According to National Data Center, it was because of the significant amount of traffic coming from outside of Nepal. An investigation is in progress.
Nepal Tribhuvan International Airport
Flight operations that were suspended at Nepal’s Tribhuvan International Airport on Saturday due to issues with the immigration system have now been restarted.
Despite the ongoing site issue, flights have commenced following the manual processing of passports and visas, according to TIA spokesperson Teknath Sitaula.
It was caused by the heavy traffic coming from outside Nepal, according to National Data Center. There is a probe going on. The immigration system had issues earlier in the day, which led to the suspension of all flights at Nepal’s Tribhuvan International Airport, according to airport officials.
Prem Nath Thakur, director of Tribhuvan Airport, said
“We’ve been trying to resume the planes for nearly an hour now. Due to an issue with the immigration system, all international services have been suspended.” According to Khabar Hub, issues with the entire system caused Tribhuvan International Airport’s international flights to be halted from 1:30 to 3:30 pm.
The planes from the TIA were delayed as a result of problems with the immigration website. There were numerous passenger lines visible. When a domestic Yeti Airlines flight crashed in Pokhara earlier this month, Nepal experienced one of its deadliest aviation accidents.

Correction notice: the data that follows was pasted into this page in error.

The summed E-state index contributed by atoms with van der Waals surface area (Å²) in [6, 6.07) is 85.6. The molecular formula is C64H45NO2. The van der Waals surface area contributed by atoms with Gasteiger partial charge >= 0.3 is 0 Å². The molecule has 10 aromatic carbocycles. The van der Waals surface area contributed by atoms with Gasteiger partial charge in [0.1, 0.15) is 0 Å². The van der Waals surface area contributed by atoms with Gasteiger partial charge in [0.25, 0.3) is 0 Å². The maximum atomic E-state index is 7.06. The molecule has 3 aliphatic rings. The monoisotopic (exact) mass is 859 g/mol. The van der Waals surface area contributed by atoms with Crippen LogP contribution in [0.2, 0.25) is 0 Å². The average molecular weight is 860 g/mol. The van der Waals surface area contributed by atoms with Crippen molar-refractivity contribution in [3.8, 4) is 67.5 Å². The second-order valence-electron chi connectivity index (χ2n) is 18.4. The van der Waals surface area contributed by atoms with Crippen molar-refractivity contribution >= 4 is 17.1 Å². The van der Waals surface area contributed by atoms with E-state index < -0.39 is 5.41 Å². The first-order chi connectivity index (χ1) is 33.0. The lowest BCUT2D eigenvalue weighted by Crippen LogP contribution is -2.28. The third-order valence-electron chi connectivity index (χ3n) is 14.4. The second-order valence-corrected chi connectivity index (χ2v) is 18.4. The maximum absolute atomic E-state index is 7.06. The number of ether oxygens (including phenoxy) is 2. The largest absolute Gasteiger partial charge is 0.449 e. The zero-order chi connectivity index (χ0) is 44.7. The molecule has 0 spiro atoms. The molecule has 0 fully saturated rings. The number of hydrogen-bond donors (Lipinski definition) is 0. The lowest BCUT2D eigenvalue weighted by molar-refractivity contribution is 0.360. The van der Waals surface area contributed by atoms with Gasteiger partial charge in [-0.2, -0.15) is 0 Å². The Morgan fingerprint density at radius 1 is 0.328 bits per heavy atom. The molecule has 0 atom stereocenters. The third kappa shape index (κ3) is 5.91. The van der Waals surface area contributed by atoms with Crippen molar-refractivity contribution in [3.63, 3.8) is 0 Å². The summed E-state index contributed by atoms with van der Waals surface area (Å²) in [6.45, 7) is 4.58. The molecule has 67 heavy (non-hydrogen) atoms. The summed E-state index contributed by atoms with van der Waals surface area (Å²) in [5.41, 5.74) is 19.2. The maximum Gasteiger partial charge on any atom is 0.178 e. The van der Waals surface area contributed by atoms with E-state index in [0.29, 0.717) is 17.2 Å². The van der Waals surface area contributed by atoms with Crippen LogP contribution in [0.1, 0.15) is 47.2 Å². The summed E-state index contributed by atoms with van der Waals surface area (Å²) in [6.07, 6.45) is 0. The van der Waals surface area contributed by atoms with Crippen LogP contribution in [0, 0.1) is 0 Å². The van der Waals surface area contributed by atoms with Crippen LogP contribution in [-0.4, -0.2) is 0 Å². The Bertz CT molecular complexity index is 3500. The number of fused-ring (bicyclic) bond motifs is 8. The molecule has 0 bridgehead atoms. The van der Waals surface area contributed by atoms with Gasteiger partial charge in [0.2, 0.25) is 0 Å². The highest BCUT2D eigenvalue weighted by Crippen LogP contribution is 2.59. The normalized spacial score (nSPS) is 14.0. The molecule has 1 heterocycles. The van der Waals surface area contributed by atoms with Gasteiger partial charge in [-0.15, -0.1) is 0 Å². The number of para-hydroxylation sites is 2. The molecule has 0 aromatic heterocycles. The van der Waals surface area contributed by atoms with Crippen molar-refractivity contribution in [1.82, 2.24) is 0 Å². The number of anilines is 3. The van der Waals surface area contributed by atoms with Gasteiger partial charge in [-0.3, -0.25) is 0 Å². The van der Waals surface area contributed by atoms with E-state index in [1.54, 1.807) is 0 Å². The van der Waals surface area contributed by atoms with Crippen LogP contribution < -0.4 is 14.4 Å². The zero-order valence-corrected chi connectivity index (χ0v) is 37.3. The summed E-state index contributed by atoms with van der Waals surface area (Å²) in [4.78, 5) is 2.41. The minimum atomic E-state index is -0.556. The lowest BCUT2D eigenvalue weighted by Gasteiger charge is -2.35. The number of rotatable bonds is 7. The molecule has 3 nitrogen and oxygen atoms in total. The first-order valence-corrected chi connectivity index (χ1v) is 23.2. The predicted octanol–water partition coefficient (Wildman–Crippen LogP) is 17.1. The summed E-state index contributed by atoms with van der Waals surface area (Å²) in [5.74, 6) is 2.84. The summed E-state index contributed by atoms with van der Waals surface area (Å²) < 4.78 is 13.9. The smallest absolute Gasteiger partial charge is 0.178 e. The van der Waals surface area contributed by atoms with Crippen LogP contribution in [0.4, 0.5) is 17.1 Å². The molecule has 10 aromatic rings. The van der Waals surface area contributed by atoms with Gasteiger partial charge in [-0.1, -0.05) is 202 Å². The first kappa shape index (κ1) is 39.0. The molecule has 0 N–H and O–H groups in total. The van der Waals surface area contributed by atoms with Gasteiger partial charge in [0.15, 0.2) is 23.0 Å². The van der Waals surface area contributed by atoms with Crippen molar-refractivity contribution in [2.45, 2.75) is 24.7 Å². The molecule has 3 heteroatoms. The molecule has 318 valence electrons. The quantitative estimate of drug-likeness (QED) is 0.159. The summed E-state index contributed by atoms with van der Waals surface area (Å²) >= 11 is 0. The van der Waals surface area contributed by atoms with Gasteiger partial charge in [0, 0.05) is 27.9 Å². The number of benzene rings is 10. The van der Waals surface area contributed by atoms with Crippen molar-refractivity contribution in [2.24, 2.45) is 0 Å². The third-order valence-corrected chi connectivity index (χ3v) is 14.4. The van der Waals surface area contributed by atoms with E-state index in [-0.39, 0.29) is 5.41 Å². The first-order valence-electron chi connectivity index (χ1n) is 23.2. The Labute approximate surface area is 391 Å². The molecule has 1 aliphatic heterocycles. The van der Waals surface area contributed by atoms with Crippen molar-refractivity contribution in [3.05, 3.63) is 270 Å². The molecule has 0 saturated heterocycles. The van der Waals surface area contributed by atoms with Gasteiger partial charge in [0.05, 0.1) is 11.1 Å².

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In the accident, at least 72 individuals died. As it was getting close to Pokhara International Airport in the foothills of the Himalayas, the twin-engine ATR 72-500 plane crashed into a canyon. The crash location is approximately 1.6 kilometers from the runway and is located at an elevation of 820 meters (2,700 feet).
Civil Aviation Authority of Nepal
Although the exact cause of the disaster is still unknown, some aviation experts claim video of the plane’s final minutes shot from the ground shows that it entered a stall; however, the reason for this is unknown.
The Civil Aviation Authority of Nepal (CAAN) and the EU mission in Nepal had previously postponed a scheduled on-site assessment visit to the scene of the Pokhara plane catastrophe as mandated by the EU Air Safety Committee.
According to a joint statement from the EU Delegation to Nepal and CAAN, “Given the current context related to the tragic accident and in mutual agreement, the EU and CAAN have concluded that it would be in our best mutual interest to postpone a planned on-site assessment visit mandated by the EU Air Safety Committee, for the time being.”
The statement said, “At this moment, dealing with the accident’s consequences is the CAAN’s top emphasis.
They declared that tight collaboration between their services will continue to its initiatives to raise the level of aviation safety in Nepal,” the statement read.
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